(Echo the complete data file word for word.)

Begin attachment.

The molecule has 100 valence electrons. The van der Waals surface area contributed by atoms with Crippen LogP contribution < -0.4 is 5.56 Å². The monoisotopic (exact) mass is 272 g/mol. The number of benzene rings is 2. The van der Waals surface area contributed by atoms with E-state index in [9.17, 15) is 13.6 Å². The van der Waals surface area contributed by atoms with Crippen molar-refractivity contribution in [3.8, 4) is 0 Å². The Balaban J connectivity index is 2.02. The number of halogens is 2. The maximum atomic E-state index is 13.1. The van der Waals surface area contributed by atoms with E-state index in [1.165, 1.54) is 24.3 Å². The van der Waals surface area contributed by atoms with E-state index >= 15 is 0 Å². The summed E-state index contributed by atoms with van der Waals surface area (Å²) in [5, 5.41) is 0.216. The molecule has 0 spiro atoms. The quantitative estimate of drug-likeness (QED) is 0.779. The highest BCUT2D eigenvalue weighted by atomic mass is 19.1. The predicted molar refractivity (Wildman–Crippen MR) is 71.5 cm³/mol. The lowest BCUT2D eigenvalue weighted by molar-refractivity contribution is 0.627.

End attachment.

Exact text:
The molecule has 100 valence electrons. The van der Waals surface area contributed by atoms with Crippen LogP contribution < -0.4 is 5.56 Å². The monoisotopic (exact) mass is 272 g/mol. The number of benzene rings is 2. The van der Waals surface area contributed by atoms with E-state index in [9.17, 15) is 13.6 Å². The van der Waals surface area contributed by atoms with Crippen molar-refractivity contribution in [3.8, 4) is 0 Å². The Balaban J connectivity index is 2.02. The number of halogens is 2. The maximum atomic E-state index is 13.1. The van der Waals surface area contributed by atoms with E-state index in [1.165, 1.54) is 24.3 Å². The van der Waals surface area contributed by atoms with E-state index >= 15 is 0 Å². The summed E-state index contributed by atoms with van der Waals surface area (Å²) in [5, 5.41) is 0.216. The molecule has 0 spiro atoms. The quantitative estimate of drug-likeness (QED) is 0.779. The highest BCUT2D eigenvalue weighted by atomic mass is 19.1. The predicted molar refractivity (Wildman–Crippen MR) is 71.5 cm³/mol. The lowest BCUT2D eigenvalue weighted by molar-refractivity contribution is 0.627.